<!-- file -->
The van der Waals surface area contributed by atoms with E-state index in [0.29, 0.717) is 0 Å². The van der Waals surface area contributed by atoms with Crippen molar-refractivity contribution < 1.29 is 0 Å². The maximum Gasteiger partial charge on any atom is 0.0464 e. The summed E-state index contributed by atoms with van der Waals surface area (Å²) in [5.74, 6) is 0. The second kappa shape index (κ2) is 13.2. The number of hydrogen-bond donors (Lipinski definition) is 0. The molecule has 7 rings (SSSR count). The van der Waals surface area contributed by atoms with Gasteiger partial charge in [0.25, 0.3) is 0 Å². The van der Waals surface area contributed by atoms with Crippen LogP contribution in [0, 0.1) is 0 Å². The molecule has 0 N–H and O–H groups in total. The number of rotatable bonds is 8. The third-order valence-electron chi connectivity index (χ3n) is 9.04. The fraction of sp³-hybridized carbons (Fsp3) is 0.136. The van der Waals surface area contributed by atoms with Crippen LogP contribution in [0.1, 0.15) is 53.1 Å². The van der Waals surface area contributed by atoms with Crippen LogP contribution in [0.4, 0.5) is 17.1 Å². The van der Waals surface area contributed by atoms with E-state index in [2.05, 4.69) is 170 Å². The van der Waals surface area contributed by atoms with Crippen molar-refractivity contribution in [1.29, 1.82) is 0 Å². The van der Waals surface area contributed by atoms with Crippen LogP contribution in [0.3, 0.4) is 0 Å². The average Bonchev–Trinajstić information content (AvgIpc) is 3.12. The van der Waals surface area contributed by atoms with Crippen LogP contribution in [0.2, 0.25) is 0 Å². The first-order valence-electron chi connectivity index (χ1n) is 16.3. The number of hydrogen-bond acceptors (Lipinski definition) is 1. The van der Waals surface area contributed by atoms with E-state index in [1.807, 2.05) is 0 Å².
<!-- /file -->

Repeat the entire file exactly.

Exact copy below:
The van der Waals surface area contributed by atoms with E-state index in [0.29, 0.717) is 0 Å². The van der Waals surface area contributed by atoms with Crippen molar-refractivity contribution < 1.29 is 0 Å². The maximum Gasteiger partial charge on any atom is 0.0464 e. The summed E-state index contributed by atoms with van der Waals surface area (Å²) in [5.74, 6) is 0. The second kappa shape index (κ2) is 13.2. The number of hydrogen-bond donors (Lipinski definition) is 0. The molecule has 7 rings (SSSR count). The van der Waals surface area contributed by atoms with Gasteiger partial charge in [0.25, 0.3) is 0 Å². The van der Waals surface area contributed by atoms with Crippen LogP contribution in [0, 0.1) is 0 Å². The molecule has 0 N–H and O–H groups in total. The number of rotatable bonds is 8. The third-order valence-electron chi connectivity index (χ3n) is 9.04. The fraction of sp³-hybridized carbons (Fsp3) is 0.136. The van der Waals surface area contributed by atoms with Crippen LogP contribution in [0.1, 0.15) is 53.1 Å². The van der Waals surface area contributed by atoms with Crippen LogP contribution in [0.4, 0.5) is 17.1 Å². The van der Waals surface area contributed by atoms with E-state index in [2.05, 4.69) is 170 Å². The van der Waals surface area contributed by atoms with Crippen molar-refractivity contribution in [1.29, 1.82) is 0 Å². The van der Waals surface area contributed by atoms with Crippen LogP contribution in [0.3, 0.4) is 0 Å². The average Bonchev–Trinajstić information content (AvgIpc) is 3.12. The van der Waals surface area contributed by atoms with Crippen LogP contribution in [0.2, 0.25) is 0 Å². The first-order valence-electron chi connectivity index (χ1n) is 16.3. The number of hydrogen-bond acceptors (Lipinski definition) is 1. The van der Waals surface area contributed by atoms with E-state index in [1.807, 2.05) is 0 Å².